Green energy needs milestones to grow: EU Commission
BRUSSELS (Reuters) - Europe must agree on 2030 goals as soon as possible to spur investment in renewable energy, or green power growth will fizzle after 2020, the European Commission said on Wednesday in its latest strategy statement.
Many in the renewable energy sector agree on the need for strong guidance, and they want legally binding targets. But some of the EU's 27 member states strongly oppose new legal goals for renewables and would prefer non-binding milestones or nothing at all.
The EU so far has a firm target to increase the share of renewables in the energy mix to 20 percent by 2020, which analysts and industry say it should meet and could exceed.
"We should continue to develop renewable energy and promote innovative solutions. We have to do it in a cost-efficient way," Energy Commissioner Guenther Oettinger said in the statement.
"This means producing wind and solar power where it makes economic sense and trading it within Europe, as we do for other products and services."
The Commission's idea is that renewables, such as solar and wind power, should be generated wherever they are cheapest. It reiterated its backing for an integrated market that would connect to northern Africa, where it sees the potential for large-scale solar generation to supply Europe.
Subsidy schemes should be consistent across the bloc, the Commission said, adding that abrupt changes shatter investor confidence.
At the same time, Oettinger said subsidies should be gradually withdrawn as renewables become more and more viable.
"Basically, renewables have to be able to prove their worth on the international market, like all other goods and services," he told reporters.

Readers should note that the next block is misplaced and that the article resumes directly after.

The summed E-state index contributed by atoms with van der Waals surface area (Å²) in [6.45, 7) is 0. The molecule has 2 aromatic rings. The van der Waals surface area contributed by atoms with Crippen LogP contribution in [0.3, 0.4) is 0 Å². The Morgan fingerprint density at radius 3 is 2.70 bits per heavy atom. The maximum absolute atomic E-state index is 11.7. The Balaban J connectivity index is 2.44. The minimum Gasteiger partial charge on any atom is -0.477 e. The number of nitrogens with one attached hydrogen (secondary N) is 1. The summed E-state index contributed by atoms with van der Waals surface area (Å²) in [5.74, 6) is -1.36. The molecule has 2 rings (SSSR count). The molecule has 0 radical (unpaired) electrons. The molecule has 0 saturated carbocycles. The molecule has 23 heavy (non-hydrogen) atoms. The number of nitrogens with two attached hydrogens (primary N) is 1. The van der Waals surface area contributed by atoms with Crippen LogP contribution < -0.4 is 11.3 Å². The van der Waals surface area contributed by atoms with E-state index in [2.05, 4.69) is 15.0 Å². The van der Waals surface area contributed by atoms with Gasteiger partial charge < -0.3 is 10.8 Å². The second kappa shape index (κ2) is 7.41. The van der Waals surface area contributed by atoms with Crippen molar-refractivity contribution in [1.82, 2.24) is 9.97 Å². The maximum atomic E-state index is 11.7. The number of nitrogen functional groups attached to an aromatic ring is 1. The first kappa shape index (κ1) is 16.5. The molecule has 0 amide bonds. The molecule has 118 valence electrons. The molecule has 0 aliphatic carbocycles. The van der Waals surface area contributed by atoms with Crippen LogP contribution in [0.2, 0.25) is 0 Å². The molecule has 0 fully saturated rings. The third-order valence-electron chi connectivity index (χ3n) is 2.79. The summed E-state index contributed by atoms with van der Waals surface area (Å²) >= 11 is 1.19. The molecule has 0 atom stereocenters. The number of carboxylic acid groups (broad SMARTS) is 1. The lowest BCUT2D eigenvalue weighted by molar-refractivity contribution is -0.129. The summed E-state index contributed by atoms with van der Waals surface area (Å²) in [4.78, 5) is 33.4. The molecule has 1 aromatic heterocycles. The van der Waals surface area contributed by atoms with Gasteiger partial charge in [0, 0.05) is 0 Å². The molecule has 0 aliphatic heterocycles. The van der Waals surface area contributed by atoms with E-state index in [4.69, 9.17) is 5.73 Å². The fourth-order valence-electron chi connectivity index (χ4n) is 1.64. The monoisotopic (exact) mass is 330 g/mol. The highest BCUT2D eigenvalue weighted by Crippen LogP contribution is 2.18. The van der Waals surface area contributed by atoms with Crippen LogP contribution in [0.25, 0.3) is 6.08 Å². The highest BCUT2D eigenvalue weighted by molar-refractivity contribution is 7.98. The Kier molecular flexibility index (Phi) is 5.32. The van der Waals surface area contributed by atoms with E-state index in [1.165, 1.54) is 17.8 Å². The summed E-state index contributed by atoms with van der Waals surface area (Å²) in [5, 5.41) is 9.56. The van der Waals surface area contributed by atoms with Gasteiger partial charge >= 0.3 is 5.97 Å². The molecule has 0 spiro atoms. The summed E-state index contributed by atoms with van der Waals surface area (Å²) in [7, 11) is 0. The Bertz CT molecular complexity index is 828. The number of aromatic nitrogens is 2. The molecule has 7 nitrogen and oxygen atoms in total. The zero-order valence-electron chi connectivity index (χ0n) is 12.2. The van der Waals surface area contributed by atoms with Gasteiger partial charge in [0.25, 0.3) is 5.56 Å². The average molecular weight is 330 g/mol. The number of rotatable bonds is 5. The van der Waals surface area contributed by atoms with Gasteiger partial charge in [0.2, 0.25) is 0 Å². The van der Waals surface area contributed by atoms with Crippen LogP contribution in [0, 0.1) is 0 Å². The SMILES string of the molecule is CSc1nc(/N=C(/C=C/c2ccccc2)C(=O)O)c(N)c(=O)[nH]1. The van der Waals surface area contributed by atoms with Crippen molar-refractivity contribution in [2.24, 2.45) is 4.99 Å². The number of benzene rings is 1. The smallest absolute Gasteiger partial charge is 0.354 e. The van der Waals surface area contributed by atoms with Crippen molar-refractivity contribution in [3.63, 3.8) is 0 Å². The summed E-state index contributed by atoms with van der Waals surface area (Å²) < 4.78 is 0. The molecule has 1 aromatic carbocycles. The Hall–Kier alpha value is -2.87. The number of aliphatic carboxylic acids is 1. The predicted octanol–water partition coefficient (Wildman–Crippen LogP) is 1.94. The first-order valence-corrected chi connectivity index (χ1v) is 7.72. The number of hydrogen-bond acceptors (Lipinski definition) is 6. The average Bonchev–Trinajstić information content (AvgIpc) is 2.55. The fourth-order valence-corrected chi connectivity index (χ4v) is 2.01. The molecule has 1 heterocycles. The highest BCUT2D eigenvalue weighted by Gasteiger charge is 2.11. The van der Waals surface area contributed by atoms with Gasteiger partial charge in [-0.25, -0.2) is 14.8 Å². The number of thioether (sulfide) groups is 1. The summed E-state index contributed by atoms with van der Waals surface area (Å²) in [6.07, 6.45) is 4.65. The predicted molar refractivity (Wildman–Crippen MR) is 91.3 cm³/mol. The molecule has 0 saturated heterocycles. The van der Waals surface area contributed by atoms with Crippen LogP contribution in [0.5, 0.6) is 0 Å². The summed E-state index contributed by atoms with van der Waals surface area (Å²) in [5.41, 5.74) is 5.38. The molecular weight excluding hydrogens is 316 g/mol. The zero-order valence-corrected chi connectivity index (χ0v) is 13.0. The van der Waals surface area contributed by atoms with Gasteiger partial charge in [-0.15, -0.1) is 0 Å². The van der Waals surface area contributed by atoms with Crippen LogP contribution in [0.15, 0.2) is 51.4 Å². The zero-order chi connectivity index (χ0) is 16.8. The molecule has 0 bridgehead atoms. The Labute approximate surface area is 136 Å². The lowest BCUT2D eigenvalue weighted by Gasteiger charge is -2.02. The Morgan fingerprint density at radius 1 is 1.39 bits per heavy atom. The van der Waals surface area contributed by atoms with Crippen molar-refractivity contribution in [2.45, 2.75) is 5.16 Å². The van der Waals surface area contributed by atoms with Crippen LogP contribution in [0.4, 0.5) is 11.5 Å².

Looking beyond 2020, Oettinger has said he wants agreement on new policy before the end of the current Commission, whose mandate expires in 2014.
The renewables communication only lays out scenarios for how to move on from the 20 percent renewables binding goal, which is one of a set of three green energy targets to be achieved by 2020. The other targets are for a 20 percent reduction in carbon emissions and a non-binding 20 percent cut in energy consumption compared with projected levels.
"Without a suitable framework (after 2020) renewable energy growth will slump," the Commission said in a statement.
Options include new goals for cuts in emissions, but no goals for renewable energy, which would leave the EU Emissions Trading Scheme (ETS) as the main instrument to cut carbon emissions and encourage renewable energy.
Britain, for instance, has said the emphasis should be on the carbon goal and that a renewable target might put other low-carbon generation, such as nuclear or even natural gas, at a disadvantage.
Nuclear generation of power is carbon-free, while natural gas is the least carbon intensive of the fossil fuels.
Many in the renewable industry say the collapse of the ETS to less than 7 euros - far below the 20 to 50 euros analysts have said is necessary to encourage low-carbon investment - demonstrates the need for a renewables target.
A second option outlined in the Commission document would be to replace the three 2020 targets with three 2030 targets. This could take the form of national or EU-wide targets.
Oettinger said he had not decided on any one option and that it was up to member states to debate the possibilities.
Germany's environment minister welcomed the strategy paper but took issue with the idea of harmonized EU support schemes.
"The European Commission has sent an important first signal with its strategy on renewable energy by 2020 in time to put in place investments and a reliable framework of conditions," German Environment Minister Peter Altmaier said.
"However, it is important that member states can move according to national potential and developments. That would not be possible with a harmonized EU-wide standard support schemes."
Among those calling for a strong increase in ambition is the European Renewable Energy Council (EREC), the umbrella organization for the European renewable energy industry.
It has urged a binding target to ensure renewables make up 45 percent of the energy mix by 2030 and also wants to raise the goal for carbon cutting to 30 percent from 20 percent for 2020.
"This is not something that's really impossible," said Arthouros Zervos, EREC president and the chief executive of Greece's biggest electricity producer, PPC.
The European Wind Energy Association said strong growth in renewables to 2030 could generate more than 3 million jobs.
(Additional reporting by Madeline Chambers in Berlin; Editing by Rex Merrifield, Jane Baird and John Wallace)
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